Memos to file have been mentioned in several FDA warning letters in recent years, most recently in an October 2007 warning letter. “Our investigation found that [the sponsor] failed to take any action to secure compliance while the study was ongoing except to generate numerous memos to the file after all the subjects had completed the study….,” the FDA states in the warning letter. “We note that generation of numerous memos to file after all subjects have completed the study does not adequately secure compliance of an investigator.” Although the sponsor indicated to the FDA that the memos to file were used “as a mechanism to train the  investigator,” the sponsor conceded that the value was limited given that the majority of the memos were generated after all subjects had completed the study.

Other FDA warning letters acknowledge the existence of notes to file, but seem to suggest that site staff did not include complete information in such documents. A common issue appears to be that a note to file may document that there was a specific issue or problem (in some cases restating issues that are already in the source documents), but fails to address what the sponsor/site did to address a deficiency and to prevent similar problems in the future, says Sather.

Source: http://firstclinical.com

cheers,
gmadiga
“Research is to see what everybody else has seen, and to think what nobody else has thought” - Albert Szent, Nobel laureate for Medicine.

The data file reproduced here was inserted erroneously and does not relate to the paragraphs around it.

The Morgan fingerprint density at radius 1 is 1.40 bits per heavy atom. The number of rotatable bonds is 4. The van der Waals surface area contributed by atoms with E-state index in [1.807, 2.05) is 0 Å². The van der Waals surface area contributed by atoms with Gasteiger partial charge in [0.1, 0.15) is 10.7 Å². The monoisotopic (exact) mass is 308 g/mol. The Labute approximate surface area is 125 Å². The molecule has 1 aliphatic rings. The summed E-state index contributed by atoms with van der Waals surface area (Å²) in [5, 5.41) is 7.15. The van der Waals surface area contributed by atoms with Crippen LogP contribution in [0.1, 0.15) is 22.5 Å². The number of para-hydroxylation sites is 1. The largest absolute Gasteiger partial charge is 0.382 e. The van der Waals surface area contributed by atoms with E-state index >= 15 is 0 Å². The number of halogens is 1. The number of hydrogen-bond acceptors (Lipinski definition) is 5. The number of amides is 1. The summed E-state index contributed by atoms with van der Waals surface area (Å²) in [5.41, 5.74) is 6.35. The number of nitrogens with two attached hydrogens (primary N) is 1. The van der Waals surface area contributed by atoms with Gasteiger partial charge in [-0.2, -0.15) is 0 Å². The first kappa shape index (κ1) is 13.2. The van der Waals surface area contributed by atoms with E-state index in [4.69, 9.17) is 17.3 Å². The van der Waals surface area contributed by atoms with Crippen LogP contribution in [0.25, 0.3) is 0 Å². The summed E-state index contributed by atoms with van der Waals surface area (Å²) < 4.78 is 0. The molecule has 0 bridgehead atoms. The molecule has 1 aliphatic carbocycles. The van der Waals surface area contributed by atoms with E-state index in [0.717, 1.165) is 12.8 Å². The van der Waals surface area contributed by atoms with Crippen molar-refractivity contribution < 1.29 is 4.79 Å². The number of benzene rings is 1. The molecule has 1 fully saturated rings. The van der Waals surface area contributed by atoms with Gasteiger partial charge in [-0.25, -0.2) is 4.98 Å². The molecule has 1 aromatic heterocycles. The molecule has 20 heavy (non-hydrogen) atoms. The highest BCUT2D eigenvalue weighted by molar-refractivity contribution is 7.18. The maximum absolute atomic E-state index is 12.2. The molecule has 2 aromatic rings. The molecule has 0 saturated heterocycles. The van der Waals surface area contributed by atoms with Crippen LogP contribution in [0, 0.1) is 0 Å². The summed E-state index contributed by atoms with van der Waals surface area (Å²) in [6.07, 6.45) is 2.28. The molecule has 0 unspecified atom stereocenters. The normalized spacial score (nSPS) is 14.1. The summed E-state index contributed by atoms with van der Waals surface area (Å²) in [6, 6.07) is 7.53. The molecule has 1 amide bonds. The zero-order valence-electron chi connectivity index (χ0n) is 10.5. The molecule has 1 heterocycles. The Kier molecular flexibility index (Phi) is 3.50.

gmadiga

Offline Sushma

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Re: NOTE TO FILE
« Reply #16 on: Thu, 2 Jul 2009 »
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• An NTF documenting that the patient was not consented prior to study procedures is signed by the clinical research coordinator and is placed in the subject’s study file. First, the NTF content is not valuable when it simply points out the error. To be valuable documentation, the NTF should also include why this happened, the actions that were taken/will be taken to address the deficiency, the steps that will be taken to prevent this situation from recurring, and how the effectiveness of the intervention will be evaluated.[/color]

Hi gmadiga,

I liked this part of your post a lot. I hope everybody who generates Note to File realise this importance and think a while before documenting a NTF.

Regards
Sushma
Sushma
Disclaimer: All the responses and the postings in this Forum are my personal views and opinion. It does not represent/reflect my company strategies and polices on the same.

Offline PCR

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Re: NOTE TO FILE
« Reply #17 on: Sun, 5 Jul 2009 »
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As I have gone through the topic and discussions, just want to add 1 thing which is been suggested to me by my seniors that try to do the work in such a manner to avoid as much NTFs as u can, bcoz more NTFs shows that u havent verified the data well at site and may be Sponsor asks a question to u that why this NTF and all.........So go through the study in detail from the beginning, try to get some idea on loopholes and work accordingly...........Its a gud topic of discussion.........